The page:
U.S. President Joe Biden assailed the Cuban government July 22 for its crackdown on freedom protesters on the island nation and imposed sanctions on the head of the Cuban military and the internal security division that led to the attacks on demonstrators.
“I unequivocally condemn the mass detentions and sham trials that are unjustly sentencing to prison those who dared to speak out in an effort to intimidate and threaten the Cuban people into silence,” Biden said in announcing the sanctions.
“The Cuban people have the same right to freedom of expression and peaceful assembly as all people,” Biden said. “The United States stands with the brave Cubans who have taken to the streets to oppose 62 years of repression under a communist regime.”
Biden’s rebuke of Cuba’s actions is an about-face for him. He had promised to try to ease relations with the country that is a mere 145 kilometers from the U.S. coastal state of Florida after former President Donald Trump had taken a tough stance against Cuba.
The sanctions targeted Álvaro López Miera, the Cuban minister of the Revolutionary Armed Forces, and the Cuban Ministry of the Interior’s Special National Brigade, also known as the Black Berets.
The sanctions, imposed under the U.S. Global Magnitsky Act, freeze any of the Cubans’ assets under U.S. jurisdiction and prohibit travel to the U.S. As a practical effect, the action serves to publicly name and shame Cuban officials for the crackdown.
U.S. Secretary of State Antony Blinken joined Biden in condemning the Cuban government’s response to the protests that started July 11. Hundreds of dissidents have been arrested in the most significant demonstrations in Cuba in decades. Many of the protesters remain out of touch with family members.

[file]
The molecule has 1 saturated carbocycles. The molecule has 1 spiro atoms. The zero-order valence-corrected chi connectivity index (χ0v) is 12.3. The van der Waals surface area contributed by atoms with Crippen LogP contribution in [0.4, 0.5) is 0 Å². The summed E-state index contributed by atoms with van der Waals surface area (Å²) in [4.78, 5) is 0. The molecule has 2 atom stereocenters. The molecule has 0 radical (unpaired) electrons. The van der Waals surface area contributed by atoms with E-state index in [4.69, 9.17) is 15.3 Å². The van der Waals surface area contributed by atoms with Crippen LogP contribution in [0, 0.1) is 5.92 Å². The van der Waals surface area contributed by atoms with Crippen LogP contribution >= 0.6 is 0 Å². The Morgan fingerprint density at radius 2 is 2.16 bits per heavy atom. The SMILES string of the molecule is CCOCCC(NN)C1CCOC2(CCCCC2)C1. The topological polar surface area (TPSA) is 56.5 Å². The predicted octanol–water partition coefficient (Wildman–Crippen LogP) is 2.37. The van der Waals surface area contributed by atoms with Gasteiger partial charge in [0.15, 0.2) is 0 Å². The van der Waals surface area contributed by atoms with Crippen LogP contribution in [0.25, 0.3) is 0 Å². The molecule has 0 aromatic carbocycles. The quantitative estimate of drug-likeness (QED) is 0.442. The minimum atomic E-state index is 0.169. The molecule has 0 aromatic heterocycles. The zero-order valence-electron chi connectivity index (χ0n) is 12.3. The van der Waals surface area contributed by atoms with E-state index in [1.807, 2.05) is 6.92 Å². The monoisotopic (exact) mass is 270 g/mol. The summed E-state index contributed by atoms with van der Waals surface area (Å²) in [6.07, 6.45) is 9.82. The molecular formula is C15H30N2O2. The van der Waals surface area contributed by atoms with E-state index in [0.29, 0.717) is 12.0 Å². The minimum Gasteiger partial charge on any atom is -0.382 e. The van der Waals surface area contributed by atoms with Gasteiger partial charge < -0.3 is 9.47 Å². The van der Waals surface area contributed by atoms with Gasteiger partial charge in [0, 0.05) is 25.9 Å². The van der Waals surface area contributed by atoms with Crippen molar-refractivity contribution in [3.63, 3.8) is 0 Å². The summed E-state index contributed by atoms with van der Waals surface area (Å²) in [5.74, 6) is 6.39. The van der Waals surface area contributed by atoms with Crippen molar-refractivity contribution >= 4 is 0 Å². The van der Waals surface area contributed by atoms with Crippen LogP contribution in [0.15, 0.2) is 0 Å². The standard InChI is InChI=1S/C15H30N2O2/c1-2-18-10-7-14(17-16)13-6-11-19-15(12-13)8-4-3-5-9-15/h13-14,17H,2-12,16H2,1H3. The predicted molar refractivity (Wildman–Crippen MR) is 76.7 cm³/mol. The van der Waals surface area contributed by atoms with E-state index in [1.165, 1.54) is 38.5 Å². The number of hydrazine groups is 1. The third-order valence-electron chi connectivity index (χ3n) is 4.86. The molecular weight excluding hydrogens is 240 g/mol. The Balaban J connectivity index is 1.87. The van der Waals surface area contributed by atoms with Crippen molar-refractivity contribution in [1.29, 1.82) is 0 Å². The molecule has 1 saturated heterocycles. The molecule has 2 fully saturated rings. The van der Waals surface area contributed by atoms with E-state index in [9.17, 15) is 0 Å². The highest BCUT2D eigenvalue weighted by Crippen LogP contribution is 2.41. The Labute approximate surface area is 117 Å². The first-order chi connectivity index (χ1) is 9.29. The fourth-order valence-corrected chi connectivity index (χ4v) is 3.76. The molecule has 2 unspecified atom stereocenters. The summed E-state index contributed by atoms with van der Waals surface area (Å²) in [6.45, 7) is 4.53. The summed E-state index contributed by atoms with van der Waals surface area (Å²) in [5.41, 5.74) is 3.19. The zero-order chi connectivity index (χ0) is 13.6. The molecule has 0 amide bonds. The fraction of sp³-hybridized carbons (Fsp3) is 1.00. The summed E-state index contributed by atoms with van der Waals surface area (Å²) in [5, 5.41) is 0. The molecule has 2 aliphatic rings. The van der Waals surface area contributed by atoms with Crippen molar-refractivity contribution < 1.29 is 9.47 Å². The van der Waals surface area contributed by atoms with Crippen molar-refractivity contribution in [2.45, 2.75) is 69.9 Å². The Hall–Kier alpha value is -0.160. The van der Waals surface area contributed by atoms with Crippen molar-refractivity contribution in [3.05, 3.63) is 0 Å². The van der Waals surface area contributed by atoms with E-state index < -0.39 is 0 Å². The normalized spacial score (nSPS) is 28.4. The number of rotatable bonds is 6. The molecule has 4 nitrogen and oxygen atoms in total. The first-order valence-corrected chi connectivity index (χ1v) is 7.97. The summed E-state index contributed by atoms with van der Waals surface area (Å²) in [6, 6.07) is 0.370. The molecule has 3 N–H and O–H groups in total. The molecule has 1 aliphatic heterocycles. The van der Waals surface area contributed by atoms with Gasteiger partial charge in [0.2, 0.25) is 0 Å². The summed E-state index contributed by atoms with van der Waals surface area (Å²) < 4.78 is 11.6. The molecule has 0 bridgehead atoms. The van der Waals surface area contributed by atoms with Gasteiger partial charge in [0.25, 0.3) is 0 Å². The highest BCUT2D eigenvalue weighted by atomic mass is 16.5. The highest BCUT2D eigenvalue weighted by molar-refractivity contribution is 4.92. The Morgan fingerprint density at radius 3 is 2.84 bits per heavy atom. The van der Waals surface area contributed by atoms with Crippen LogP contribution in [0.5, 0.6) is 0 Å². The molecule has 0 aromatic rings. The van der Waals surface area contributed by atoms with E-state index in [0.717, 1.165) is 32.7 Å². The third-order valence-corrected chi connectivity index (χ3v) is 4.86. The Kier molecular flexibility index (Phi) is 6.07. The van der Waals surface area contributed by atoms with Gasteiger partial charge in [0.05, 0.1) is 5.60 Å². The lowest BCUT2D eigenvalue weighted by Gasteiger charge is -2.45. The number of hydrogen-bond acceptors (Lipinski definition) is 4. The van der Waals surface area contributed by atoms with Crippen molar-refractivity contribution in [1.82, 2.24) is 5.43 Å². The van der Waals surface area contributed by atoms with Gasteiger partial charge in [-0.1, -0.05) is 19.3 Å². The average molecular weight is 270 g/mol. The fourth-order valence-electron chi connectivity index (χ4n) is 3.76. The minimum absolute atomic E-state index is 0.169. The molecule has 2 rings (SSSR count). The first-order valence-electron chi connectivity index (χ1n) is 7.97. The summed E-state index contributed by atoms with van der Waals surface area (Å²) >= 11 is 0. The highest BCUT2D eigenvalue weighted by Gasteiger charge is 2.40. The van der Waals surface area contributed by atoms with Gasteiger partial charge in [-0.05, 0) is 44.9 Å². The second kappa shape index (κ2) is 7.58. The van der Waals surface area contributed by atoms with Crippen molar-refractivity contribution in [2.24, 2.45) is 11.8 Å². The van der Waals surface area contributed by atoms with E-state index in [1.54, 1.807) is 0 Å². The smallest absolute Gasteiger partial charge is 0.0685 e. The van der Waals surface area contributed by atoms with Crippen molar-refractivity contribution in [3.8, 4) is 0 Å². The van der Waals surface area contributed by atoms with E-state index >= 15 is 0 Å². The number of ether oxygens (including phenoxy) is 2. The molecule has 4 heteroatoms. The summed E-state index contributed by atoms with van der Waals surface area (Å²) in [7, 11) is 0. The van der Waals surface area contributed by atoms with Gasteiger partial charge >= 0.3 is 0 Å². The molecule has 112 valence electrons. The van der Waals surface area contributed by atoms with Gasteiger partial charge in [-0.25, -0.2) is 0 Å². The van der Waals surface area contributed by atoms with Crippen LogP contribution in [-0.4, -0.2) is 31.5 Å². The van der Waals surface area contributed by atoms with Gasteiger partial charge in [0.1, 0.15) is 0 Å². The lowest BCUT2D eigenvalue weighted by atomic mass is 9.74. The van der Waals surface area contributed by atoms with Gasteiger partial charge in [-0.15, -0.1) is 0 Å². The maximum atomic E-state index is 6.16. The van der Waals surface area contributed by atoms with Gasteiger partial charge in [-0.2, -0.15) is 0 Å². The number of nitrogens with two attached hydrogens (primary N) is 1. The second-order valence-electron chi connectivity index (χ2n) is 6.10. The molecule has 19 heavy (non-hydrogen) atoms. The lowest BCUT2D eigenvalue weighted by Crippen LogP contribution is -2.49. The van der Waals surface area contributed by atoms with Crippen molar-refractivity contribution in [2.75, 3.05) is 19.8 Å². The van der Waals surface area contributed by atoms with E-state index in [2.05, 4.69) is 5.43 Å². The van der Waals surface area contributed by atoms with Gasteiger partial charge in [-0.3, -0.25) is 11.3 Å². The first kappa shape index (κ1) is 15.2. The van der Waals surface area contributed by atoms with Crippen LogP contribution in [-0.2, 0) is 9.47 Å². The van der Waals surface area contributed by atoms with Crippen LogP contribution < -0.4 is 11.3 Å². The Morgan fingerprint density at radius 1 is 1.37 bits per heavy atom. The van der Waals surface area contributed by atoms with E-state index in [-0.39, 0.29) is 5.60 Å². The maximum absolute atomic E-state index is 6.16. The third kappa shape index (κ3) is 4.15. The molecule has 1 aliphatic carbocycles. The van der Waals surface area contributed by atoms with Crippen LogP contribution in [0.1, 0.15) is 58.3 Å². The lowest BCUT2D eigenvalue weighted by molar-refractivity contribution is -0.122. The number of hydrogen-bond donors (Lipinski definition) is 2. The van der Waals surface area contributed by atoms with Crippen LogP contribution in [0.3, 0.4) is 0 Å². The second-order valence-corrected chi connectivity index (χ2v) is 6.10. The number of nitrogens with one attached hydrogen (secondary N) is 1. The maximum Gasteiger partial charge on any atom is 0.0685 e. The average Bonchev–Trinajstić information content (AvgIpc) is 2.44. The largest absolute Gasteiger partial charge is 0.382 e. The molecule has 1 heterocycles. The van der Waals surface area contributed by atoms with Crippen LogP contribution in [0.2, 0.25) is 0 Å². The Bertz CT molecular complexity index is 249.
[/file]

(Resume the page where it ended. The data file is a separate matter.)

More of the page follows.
“The actions of the Cuban security forces,” Blinken said, “lay bare the regime’s fear of its own people and unwillingness to meet their basic needs and aspirations.”
He said López Miera and the Special National Brigade “have been involved in suppressing the protests, including through physical violation and intimidation.”
Biden said the July 22 sanctions and condemnation of the government of President Miguel Díaz-Canel were “just the beginning — the United States will continue to sanction individuals responsible for oppression of the Cuban people.”
“As we hold the Cuban regime accountable,” Biden said, “our support for the Cuban people is unwavering, and we are making sure Cuban Americans are a vital partner in our efforts to provide relief to suffering people on the island.”
The U.S. leader said his administration is “working with civil society organizations and the private sector to provide internet access to the Cuban people that circumvents the regime’s censorship efforts.”
In addition, Biden said the U.S. is reviewing its cash remittance policy to prevent theft of the money by Cuban officials. Expatriates have reported sending money to relatives in Cuba only to find that the government has pilfered it.
Biden said the U.S. is committed to increasing the size of its embassy staff in Havana to provide consular services to Cubans after all but 10 U.S. diplomats there were withdrawn in 2017 and 2018. Numerous envoys in Havana had complained of sonic attacks that left them physically impaired.
“Advancing human dignity and freedom is a top priority for my administration, and we will work closely with our partners throughout the region, including the Organization of American States, to pressure the regime to immediately release wrongfully detained political prisoners, restore internet access, and allow the Cuban people to enjoy their fundamental rights,” Biden said.